Moon Shoals (Barnstable, Massachusetts)
Why they’re delicious: Grown near that well-defined bicep of Cape Cod, these hearty, meaty specimens don’t come around often, but when they do, they burst with a mouthful of ocean water. Bite into the meat to pull out the flavor, and you’re rewarded with a citrus-y, creamy, almost vanilla-like finish.
Where you’ll find them: Maison Premiere, New York; The Publican, Chicago; Brasserie 19, Houston
Cooke's Cove Malpeques (Prince Edward Island, Canada)
Why they’re delicious: These tong-harvested oysters are grown in a protected inlet on the northern end of PEI. You’ll get a good wallop of sea-salt brine up front, followed by a sweet, crisp bite of meat.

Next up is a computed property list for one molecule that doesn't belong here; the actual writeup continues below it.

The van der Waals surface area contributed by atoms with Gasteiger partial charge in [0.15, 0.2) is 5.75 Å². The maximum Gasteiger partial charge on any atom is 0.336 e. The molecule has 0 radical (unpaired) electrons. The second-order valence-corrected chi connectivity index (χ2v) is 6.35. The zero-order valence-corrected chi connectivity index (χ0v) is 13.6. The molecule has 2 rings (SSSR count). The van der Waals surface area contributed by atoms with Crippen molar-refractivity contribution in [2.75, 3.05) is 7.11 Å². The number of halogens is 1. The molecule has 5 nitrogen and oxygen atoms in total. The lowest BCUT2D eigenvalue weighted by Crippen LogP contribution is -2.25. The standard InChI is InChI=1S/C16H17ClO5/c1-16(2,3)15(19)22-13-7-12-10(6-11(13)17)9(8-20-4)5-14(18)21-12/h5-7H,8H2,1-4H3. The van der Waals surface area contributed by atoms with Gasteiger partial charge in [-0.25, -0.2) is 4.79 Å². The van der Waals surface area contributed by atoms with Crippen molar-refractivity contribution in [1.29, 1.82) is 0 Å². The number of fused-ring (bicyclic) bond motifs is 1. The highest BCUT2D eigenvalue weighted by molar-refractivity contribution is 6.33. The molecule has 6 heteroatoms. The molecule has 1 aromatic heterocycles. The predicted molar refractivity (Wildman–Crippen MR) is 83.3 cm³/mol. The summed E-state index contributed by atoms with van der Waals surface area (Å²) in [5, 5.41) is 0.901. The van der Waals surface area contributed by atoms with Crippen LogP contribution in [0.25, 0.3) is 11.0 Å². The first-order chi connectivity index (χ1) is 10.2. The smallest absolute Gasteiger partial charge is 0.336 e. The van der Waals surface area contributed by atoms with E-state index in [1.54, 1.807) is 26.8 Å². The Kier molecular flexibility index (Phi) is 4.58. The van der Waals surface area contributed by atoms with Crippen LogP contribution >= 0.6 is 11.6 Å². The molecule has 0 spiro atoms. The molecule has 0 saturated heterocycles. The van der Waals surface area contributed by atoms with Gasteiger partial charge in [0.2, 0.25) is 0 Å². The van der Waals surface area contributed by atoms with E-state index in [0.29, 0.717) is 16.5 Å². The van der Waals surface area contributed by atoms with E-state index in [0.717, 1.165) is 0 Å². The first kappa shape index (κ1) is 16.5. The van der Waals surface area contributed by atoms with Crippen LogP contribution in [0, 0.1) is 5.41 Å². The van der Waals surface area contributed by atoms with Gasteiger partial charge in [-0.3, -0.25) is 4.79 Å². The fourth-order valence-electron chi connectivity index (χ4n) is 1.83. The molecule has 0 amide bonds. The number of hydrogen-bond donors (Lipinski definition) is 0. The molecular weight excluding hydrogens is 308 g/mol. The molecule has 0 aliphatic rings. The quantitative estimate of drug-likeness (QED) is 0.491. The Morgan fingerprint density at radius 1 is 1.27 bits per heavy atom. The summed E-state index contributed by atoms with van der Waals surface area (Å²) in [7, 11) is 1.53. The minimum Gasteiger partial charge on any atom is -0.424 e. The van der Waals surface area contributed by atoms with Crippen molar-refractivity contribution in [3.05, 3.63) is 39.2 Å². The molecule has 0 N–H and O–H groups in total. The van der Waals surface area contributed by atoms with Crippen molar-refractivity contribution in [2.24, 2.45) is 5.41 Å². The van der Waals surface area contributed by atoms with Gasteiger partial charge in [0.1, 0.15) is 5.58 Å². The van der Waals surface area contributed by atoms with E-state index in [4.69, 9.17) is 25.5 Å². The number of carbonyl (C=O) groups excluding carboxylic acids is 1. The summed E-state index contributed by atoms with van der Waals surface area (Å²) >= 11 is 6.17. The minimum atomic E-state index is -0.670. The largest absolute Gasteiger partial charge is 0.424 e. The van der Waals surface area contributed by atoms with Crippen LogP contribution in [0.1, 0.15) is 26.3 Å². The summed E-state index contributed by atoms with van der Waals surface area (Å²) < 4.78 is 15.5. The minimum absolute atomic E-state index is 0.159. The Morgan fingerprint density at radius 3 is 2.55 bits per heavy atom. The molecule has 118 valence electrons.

Where you’ll find them: Grand Central Oyster Bar, New York; The Southern Steak & Oyster, Nashville
Maine Belons (Damariscotta, Maine)
Why they’re delicious: Its technical name is the European flat oyster and was originally planted in Maine in the ’50s by sex-crazed scientists hoping to repopulate the region’s oyster beds. Decades later, they started to flourish. Harvested by divers, they give off a gutsy, strong flavor up front with a metallic-tinny finish. Have a sudsy beer nearby to wash these down -- these oysters don’t play well with delicate wines.
Where you’ll find them: Eventide Oyster Co., Portland, ME; Island Creek Oyster Bar, Boston